My coffee table has since been completely covered by friends with carvings of everything from Shakespeare sonnets to a caricature of Rick Moranis, and it’s expanding every weekend. It’s a healthy reminder, much like my tattoo, not to take things so seriously, and that although tattoos are most often discussed in terms of their permanence, nothing is forever, and that’s a notion I’m slowly becoming OK with. My tattoo is far from an eternal gesture, and, to give things some real perspective, my coffee table will probably be around long after I’m not.

How to get a tattoo
Some tips from the gentlemen at Blue Line
Although I would absolutely recommend not making a series of decisions like mine (impulsive body modification with zero planning as a means of coping with existential despair), in the end it turned out exceptionally well for me. I was very fortunate to walk into a shop that was very professional and down to earth. Your results may vary. I talked with E-Rock and Nick a few weeks after getting my tattoo, and they gave me some pretty good advice on things you should do and consider before getting any work done.
“Just in terms of being physically prepared,” said E-Rock, “you should get a good night’s rest and eat a good balanced meal a few hours before. And, you know, don’t go out and get really drunk the night of.”
When it came to planning, they were decidedly more vague. I tried to pry some of the juicy “mistake” tattoo stories they were sure to have. But they didn’t really. “We’re never going to tell someone ‘No, that’s dumb, don’t get that,’” said E-Rock, then, laughing a bit, “We may make a professional suggestion or two.” Overall, though, E-Rock and Nick explained that there aren’t a lot of people coming in looking to get ridiculous or outlandishly foolish tattoos. Maybe that’s in the past, something reserved for television sitcoms and bad movies. “In the end I think every tattoo has some meaning to it deep down, you know, whether it’s a memorial tattoo or just something laid back. Everyone’s tastes are different. We’re just about making it look good.”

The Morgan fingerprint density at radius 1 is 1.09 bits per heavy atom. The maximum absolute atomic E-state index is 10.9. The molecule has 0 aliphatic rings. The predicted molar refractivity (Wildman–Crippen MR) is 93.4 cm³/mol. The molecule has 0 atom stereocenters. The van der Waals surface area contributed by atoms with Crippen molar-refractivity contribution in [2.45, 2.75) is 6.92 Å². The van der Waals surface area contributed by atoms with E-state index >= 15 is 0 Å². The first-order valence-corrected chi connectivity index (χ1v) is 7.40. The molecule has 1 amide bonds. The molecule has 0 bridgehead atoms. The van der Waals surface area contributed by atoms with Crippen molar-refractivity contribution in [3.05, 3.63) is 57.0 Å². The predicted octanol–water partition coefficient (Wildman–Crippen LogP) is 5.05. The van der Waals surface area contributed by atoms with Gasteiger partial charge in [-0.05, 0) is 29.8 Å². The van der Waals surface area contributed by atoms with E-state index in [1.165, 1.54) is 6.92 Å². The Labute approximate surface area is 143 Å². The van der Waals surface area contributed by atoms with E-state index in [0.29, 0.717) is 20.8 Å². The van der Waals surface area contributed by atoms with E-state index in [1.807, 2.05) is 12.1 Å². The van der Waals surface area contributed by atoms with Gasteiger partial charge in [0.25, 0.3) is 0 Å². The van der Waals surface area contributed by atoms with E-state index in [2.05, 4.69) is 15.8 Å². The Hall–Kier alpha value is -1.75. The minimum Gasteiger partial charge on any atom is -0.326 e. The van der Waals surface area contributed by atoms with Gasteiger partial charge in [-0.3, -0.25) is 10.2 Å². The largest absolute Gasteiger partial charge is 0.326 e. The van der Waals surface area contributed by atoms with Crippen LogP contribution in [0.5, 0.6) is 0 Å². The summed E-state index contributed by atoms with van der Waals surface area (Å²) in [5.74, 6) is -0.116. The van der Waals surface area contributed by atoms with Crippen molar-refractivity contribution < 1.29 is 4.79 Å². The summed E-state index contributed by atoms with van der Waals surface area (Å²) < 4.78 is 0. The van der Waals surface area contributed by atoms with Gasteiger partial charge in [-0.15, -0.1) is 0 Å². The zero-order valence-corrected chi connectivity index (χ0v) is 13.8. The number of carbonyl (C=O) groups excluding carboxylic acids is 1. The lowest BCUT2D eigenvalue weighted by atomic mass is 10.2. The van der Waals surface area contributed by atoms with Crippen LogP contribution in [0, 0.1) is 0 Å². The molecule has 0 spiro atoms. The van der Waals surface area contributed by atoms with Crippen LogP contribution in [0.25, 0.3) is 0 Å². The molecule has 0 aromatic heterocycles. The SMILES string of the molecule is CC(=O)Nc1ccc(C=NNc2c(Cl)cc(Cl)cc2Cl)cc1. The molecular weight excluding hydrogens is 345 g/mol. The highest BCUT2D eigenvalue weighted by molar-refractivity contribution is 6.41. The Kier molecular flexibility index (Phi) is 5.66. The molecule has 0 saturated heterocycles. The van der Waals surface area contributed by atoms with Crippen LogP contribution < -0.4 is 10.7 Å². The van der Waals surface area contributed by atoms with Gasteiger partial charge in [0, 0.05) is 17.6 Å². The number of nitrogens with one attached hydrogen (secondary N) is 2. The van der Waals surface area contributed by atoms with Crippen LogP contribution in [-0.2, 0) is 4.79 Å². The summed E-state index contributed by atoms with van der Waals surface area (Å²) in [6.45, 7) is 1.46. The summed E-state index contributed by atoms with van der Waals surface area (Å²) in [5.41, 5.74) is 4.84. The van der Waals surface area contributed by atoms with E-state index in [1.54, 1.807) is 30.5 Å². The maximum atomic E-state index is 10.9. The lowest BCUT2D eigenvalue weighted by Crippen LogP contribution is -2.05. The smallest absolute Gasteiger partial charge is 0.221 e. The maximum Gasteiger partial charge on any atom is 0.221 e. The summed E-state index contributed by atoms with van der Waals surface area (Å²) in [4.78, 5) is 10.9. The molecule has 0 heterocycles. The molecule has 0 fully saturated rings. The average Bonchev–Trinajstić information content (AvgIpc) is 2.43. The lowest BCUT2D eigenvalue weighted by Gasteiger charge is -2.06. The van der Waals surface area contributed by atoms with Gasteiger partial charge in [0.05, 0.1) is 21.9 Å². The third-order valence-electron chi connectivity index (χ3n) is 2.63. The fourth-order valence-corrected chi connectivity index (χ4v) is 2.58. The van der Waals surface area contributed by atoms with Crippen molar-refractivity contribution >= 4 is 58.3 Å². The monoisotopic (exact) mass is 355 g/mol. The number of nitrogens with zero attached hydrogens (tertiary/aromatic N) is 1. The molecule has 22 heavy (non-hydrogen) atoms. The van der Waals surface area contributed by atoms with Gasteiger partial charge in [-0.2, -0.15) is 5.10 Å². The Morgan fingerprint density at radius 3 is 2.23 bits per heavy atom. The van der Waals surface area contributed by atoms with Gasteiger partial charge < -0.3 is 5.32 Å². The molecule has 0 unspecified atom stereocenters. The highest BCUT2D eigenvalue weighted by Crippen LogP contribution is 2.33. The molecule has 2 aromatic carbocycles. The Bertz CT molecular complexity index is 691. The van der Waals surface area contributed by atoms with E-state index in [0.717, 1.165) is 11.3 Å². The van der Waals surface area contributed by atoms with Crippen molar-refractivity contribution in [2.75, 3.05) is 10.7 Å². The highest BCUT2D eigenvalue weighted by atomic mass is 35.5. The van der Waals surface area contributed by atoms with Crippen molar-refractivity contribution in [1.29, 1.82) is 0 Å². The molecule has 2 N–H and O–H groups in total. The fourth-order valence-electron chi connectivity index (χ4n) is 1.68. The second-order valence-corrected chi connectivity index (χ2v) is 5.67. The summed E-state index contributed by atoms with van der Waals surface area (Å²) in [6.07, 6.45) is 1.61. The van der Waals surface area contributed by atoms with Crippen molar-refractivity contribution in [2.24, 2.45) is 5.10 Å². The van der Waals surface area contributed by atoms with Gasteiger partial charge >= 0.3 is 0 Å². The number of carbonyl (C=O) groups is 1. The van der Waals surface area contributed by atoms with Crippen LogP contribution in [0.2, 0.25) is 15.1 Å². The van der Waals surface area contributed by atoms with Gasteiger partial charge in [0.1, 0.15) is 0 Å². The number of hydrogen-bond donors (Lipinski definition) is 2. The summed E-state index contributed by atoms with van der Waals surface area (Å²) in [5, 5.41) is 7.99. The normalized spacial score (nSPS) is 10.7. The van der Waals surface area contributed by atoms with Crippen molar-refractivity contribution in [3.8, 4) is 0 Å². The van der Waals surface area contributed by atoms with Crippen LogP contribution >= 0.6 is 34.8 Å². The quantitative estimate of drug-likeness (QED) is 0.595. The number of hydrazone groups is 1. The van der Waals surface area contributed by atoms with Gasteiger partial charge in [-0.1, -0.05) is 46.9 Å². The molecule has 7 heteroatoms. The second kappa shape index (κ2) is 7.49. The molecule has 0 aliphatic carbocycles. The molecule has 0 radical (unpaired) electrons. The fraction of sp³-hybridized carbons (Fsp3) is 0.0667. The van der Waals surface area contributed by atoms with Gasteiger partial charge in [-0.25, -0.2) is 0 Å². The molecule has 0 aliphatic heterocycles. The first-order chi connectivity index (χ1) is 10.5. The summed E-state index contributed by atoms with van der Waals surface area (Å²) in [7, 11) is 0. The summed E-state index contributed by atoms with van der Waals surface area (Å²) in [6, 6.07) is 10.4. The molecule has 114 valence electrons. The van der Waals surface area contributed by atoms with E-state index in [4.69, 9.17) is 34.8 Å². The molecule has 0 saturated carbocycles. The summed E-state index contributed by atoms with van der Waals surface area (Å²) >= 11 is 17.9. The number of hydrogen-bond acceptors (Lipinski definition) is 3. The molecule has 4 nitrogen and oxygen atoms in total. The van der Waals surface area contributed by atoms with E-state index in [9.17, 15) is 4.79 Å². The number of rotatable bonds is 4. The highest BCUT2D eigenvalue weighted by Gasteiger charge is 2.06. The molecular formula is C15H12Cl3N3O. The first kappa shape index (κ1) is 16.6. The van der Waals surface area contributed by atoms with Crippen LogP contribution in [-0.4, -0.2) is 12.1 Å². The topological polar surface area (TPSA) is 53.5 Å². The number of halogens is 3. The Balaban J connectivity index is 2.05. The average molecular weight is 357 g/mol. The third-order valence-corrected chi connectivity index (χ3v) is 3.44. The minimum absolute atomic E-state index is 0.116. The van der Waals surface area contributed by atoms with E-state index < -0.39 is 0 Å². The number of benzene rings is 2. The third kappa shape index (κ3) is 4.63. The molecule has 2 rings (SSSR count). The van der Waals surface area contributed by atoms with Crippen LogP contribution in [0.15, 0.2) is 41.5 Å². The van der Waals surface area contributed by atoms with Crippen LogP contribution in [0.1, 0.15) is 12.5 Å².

In terms of the design, E-Rock was a little more concrete. “You don’t have to have a picture or sketch or whatever, but it is cool to have a reference point with you just so we have some direction.”
Ultimately, Nick explained, the design is up to you and the artist, but the meaning is completely up to you. “It’s not our job to dictate what you get; it’s our job to make it look as good as it can.”